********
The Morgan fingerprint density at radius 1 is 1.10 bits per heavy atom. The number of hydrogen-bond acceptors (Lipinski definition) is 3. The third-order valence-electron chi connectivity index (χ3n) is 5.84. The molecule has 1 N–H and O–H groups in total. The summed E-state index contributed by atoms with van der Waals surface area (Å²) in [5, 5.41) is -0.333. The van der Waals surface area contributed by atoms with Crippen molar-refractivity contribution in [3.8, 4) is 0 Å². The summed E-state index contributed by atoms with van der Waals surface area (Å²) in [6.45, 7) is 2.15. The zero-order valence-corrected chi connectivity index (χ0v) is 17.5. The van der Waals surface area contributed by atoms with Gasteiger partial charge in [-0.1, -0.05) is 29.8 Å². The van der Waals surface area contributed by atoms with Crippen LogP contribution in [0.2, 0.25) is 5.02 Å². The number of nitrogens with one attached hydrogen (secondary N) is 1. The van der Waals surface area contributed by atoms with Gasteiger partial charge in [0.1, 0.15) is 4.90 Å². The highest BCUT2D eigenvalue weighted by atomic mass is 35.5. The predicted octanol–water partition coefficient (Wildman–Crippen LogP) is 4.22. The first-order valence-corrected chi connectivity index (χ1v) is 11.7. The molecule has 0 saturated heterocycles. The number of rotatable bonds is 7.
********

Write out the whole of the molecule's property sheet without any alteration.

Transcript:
The Morgan fingerprint density at radius 1 is 1.10 bits per heavy atom. The number of hydrogen-bond acceptors (Lipinski definition) is 3. The third-order valence-electron chi connectivity index (χ3n) is 5.84. The molecule has 1 N–H and O–H groups in total. The summed E-state index contributed by atoms with van der Waals surface area (Å²) in [5, 5.41) is -0.333. The van der Waals surface area contributed by atoms with Crippen molar-refractivity contribution in [3.8, 4) is 0 Å². The summed E-state index contributed by atoms with van der Waals surface area (Å²) in [6.45, 7) is 2.15. The zero-order valence-corrected chi connectivity index (χ0v) is 17.5. The van der Waals surface area contributed by atoms with Gasteiger partial charge in [-0.1, -0.05) is 29.8 Å². The van der Waals surface area contributed by atoms with Crippen LogP contribution in [0.2, 0.25) is 5.02 Å². The number of nitrogens with one attached hydrogen (secondary N) is 1. The van der Waals surface area contributed by atoms with Gasteiger partial charge in [0.1, 0.15) is 4.90 Å². The highest BCUT2D eigenvalue weighted by atomic mass is 35.5. The predicted octanol–water partition coefficient (Wildman–Crippen LogP) is 4.22. The first-order valence-corrected chi connectivity index (χ1v) is 11.7. The molecule has 0 saturated heterocycles. The number of rotatable bonds is 7.